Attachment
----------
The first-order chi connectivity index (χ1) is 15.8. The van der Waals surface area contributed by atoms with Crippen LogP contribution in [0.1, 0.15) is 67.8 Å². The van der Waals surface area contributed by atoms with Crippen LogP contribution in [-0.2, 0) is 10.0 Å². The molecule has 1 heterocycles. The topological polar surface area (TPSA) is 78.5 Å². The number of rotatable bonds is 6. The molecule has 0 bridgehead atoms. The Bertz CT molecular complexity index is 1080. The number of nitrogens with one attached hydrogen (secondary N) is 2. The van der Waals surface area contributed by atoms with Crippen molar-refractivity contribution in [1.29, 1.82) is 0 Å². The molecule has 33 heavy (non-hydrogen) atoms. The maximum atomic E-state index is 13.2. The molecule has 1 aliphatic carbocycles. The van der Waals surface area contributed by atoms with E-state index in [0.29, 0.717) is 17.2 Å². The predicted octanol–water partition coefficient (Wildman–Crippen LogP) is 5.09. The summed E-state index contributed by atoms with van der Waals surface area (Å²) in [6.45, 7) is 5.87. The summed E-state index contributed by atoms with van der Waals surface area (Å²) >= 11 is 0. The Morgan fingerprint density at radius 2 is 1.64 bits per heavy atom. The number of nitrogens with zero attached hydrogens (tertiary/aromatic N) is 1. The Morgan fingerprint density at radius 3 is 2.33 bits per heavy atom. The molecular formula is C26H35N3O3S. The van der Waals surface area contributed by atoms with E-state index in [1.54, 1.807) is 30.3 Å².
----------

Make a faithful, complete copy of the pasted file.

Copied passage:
The first-order chi connectivity index (χ1) is 15.8. The van der Waals surface area contributed by atoms with Crippen LogP contribution in [0.1, 0.15) is 67.8 Å². The van der Waals surface area contributed by atoms with Crippen LogP contribution in [-0.2, 0) is 10.0 Å². The molecule has 1 heterocycles. The topological polar surface area (TPSA) is 78.5 Å². The number of rotatable bonds is 6. The molecule has 0 bridgehead atoms. The Bertz CT molecular complexity index is 1080. The number of nitrogens with one attached hydrogen (secondary N) is 2. The van der Waals surface area contributed by atoms with Crippen molar-refractivity contribution in [1.29, 1.82) is 0 Å². The molecule has 33 heavy (non-hydrogen) atoms. The maximum atomic E-state index is 13.2. The molecule has 1 aliphatic carbocycles. The van der Waals surface area contributed by atoms with E-state index in [0.29, 0.717) is 17.2 Å². The predicted octanol–water partition coefficient (Wildman–Crippen LogP) is 5.09. The summed E-state index contributed by atoms with van der Waals surface area (Å²) in [6.45, 7) is 5.87. The summed E-state index contributed by atoms with van der Waals surface area (Å²) >= 11 is 0. The Morgan fingerprint density at radius 2 is 1.64 bits per heavy atom. The number of nitrogens with zero attached hydrogens (tertiary/aromatic N) is 1. The Morgan fingerprint density at radius 3 is 2.33 bits per heavy atom. The molecular formula is C26H35N3O3S. The van der Waals surface area contributed by atoms with E-state index in [1.54, 1.807) is 30.3 Å².